At least two out-of-town commenters and at least one lurker will be in Boston late next week and are in favor of a meetup on Thursday the 12th, 8:00ish, somewhere walkable from the red line. Can we have a thread?
Yes! But not this one.
With his link at 82 in the nunnery thread. Thus, I offer you, the Mysterious Alameida at 12, left, with my favorite cousin and baby sister. I think I am unrecognizable but I guess you could tell me different and I'd take it down.
OK, what is the deal with the society-wide contention that fathers of baby girls/girls generally can and should insist that their little girl is never going to have sex, ever, and that if any boy challenges this dictum he will be summarily executed by shotgun? I was watching a lame TV show and after the ultrasound the characters were teasing the prospective father about the "Player's Curse," i.e. that he would have a girl to protect as revenge for all those fathers whom he wronged by fucking their little girl. In the same show, his pregnant wife was headed to see her mom for the first time during the pregnancy and meditatively reflected that it must be kind of special to see your own daughter great with child, and that perhaps if their child was a daughter she too would experience this in her own time. At which point the husband said that no boy would ever get close enough to future girl to get her pregnant, so the point was moot.
This is not merely a comic trope in entertainment, but a thing people actually say; joking references to shotguns are common in discussions of the parents meeting teen boyfriends. Really though, what the fuck is up with that? I imagine that we have an unrepresentative selection of fathers here, such that few or none are on the "my child is forbidden to have sex, ever" tip. On the whole my husband and I agree with Chef:
I don't want my daughters to have sex when they are 12, because I think it's too young. In general, IME, the younger the girl, the more likely the situation was coercive in some way, or the partner was older, or whatever. And having had so many bad experiences I feel a little at a loss on how to tell my daughters that there are lots of bad people out there who want to hurt them without coming off as a crazy person who hates men and boys. Generally I just told them the age-appropriate truth about sex from whenever they first asked, and have taught them their body belongs to them, and no one can touch it without their express permission, and if anything is making them feel bad or weird they should leave, and that I will never be mad at them about anything like this.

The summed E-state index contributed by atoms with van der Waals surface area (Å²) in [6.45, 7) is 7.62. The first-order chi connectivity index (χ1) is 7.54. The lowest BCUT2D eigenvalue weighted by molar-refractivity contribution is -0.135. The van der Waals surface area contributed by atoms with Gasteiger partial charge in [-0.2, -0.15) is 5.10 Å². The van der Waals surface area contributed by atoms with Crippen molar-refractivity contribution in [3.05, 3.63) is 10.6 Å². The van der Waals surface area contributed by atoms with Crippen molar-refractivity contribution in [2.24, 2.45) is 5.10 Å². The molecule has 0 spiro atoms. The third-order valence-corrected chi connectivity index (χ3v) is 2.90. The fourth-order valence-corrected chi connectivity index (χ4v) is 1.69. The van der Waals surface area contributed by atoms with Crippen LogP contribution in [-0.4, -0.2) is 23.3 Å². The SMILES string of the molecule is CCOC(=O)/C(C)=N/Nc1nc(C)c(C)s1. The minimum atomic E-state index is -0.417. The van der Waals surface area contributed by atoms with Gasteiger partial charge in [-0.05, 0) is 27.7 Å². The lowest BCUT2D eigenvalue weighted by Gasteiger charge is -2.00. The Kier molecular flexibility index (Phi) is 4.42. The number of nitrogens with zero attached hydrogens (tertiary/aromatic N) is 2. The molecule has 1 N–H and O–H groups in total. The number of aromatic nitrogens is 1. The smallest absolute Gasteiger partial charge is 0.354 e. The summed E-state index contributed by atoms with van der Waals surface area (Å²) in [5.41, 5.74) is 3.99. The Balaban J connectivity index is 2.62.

Having said that, sex is fun, or at least can be really fun done properly, and I don't see any particular reason why it's bad for teenagers to have sex, provided they use condoms. Teenagers are bored and really horny; sex is entertaining. But the "no one will touch my little girl" thing seems to hypothetically extend beyond the teen years to a timeless horizon of ever. Do these men not want grandchildren? What's the deal? I mean, comment 1 could be "I blame the patriarchy" and then the thread would be over, but I hope you will entertain me more than that.
Hey, neat. You can see Snowy Owls in parts of the US.
I totes want to see one.
On the subject of the kids and their dancing, I read a blurb about a high school principal who was ending school dances altogether because they couldn't get the kids to stop grinding.
Is grinding a problem, when you're talking about high school kids? I know it's pervasive. But is it a problem? It totally squicks me out, because I never wanted to grind on the dance floor, and resented guys who tried to finagle such things.
On the other hand, it's so classically Victorian and anti-Elvis and establishment to find the young people's dancing too overtly sexual, and to have to fan yourself because you're overcome.
It makes me feel better to document this kind of thing here. I just got a bill for some procedure which occurred almost two years ago. I called the lab. The person looked up my invoice.
Apparently my insurance paid the bill on time. Then, a year and a half later, they asked for their money back. (Those are the words she used.) So the lab gave the insurance company their money back. Then they billed me.
"Why?" I asked. "Why did they ask for their money back?"
"It doesn't say," she answered. "You should call them."
Yes. Fuck you all. Now I'm patiently continuing to hold while I find out why my insurance company changed their mind, and why the lab complied and cheerfully returned their money.
So I saw the neurologist today, who was very nice, and thoughtfully didn't interrupt me while I was telling him things. And because we have better insurance now it was only $15 to see him. And I said, "I bet you're about to tell me about a magic new drug that will make me never have migraines again, ever, right?" And he said, "er, no."